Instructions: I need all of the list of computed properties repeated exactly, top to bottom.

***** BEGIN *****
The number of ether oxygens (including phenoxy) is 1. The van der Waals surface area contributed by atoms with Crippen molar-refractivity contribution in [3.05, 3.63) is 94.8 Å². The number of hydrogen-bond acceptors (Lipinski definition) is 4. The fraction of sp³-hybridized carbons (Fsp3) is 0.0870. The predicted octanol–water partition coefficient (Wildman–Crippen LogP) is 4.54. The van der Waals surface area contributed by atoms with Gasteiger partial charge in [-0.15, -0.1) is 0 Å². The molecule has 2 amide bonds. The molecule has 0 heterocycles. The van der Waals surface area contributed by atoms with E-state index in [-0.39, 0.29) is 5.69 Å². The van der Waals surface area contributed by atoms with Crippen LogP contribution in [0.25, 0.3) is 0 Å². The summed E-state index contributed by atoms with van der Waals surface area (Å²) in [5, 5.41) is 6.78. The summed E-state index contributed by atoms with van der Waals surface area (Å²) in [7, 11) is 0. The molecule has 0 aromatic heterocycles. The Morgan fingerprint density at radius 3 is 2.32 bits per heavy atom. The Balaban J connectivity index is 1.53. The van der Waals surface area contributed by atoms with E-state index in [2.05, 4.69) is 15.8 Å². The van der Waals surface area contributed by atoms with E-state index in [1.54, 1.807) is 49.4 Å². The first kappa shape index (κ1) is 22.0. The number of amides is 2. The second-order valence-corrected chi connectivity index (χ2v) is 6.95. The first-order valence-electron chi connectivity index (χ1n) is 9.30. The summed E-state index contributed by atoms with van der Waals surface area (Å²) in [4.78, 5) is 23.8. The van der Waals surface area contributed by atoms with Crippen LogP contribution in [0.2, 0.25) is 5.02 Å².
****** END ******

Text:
The number of ether oxygens (including phenoxy) is 1. The van der Waals surface area contributed by atoms with Crippen molar-refractivity contribution in [3.05, 3.63) is 94.8 Å². The number of hydrogen-bond acceptors (Lipinski definition) is 4. The fraction of sp³-hybridized carbons (Fsp3) is 0.0870. The predicted octanol–water partition coefficient (Wildman–Crippen LogP) is 4.54. The van der Waals surface area contributed by atoms with Gasteiger partial charge in [-0.15, -0.1) is 0 Å². The molecule has 2 amide bonds. The molecule has 0 heterocycles. The van der Waals surface area contributed by atoms with E-state index in [-0.39, 0.29) is 5.69 Å². The van der Waals surface area contributed by atoms with Crippen LogP contribution in [0.25, 0.3) is 0 Å². The summed E-state index contributed by atoms with van der Waals surface area (Å²) in [5, 5.41) is 6.78. The summed E-state index contributed by atoms with van der Waals surface area (Å²) in [7, 11) is 0. The molecule has 0 aromatic heterocycles. The Morgan fingerprint density at radius 3 is 2.32 bits per heavy atom. The Balaban J connectivity index is 1.53. The van der Waals surface area contributed by atoms with E-state index in [2.05, 4.69) is 15.8 Å². The van der Waals surface area contributed by atoms with E-state index in [1.54, 1.807) is 49.4 Å². The first kappa shape index (κ1) is 22.0. The number of amides is 2. The second-order valence-corrected chi connectivity index (χ2v) is 6.95. The first-order valence-electron chi connectivity index (χ1n) is 9.30. The summed E-state index contributed by atoms with van der Waals surface area (Å²) in [4.78, 5) is 23.8. The van der Waals surface area contributed by atoms with Crippen LogP contribution in [0.2, 0.25) is 5.02 Å².